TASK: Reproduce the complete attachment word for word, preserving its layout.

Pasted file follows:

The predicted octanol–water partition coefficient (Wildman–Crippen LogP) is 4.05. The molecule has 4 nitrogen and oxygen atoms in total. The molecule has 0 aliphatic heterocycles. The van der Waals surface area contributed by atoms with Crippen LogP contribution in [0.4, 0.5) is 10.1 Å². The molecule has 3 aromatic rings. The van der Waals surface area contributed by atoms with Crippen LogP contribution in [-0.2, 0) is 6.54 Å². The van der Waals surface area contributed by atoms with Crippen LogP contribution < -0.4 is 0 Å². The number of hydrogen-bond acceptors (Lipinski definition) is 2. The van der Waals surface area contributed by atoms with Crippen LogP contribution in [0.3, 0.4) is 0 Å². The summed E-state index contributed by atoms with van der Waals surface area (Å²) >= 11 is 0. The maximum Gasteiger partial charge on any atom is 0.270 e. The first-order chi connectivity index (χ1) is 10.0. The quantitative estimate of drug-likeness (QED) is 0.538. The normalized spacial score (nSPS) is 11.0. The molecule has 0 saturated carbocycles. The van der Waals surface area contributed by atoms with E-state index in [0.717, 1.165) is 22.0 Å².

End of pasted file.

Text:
The predicted octanol–water partition coefficient (Wildman–Crippen LogP) is 4.05. The molecule has 4 nitrogen and oxygen atoms in total. The molecule has 0 aliphatic heterocycles. The van der Waals surface area contributed by atoms with Crippen LogP contribution in [0.4, 0.5) is 10.1 Å². The molecule has 3 aromatic rings. The van der Waals surface area contributed by atoms with Crippen LogP contribution in [-0.2, 0) is 6.54 Å². The van der Waals surface area contributed by atoms with Crippen LogP contribution < -0.4 is 0 Å². The number of hydrogen-bond acceptors (Lipinski definition) is 2. The van der Waals surface area contributed by atoms with Crippen LogP contribution in [0.3, 0.4) is 0 Å². The summed E-state index contributed by atoms with van der Waals surface area (Å²) >= 11 is 0. The maximum Gasteiger partial charge on any atom is 0.270 e. The first-order chi connectivity index (χ1) is 10.0. The quantitative estimate of drug-likeness (QED) is 0.538. The normalized spacial score (nSPS) is 11.0. The molecule has 0 saturated carbocycles. The van der Waals surface area contributed by atoms with E-state index in [0.717, 1.165) is 22.0 Å².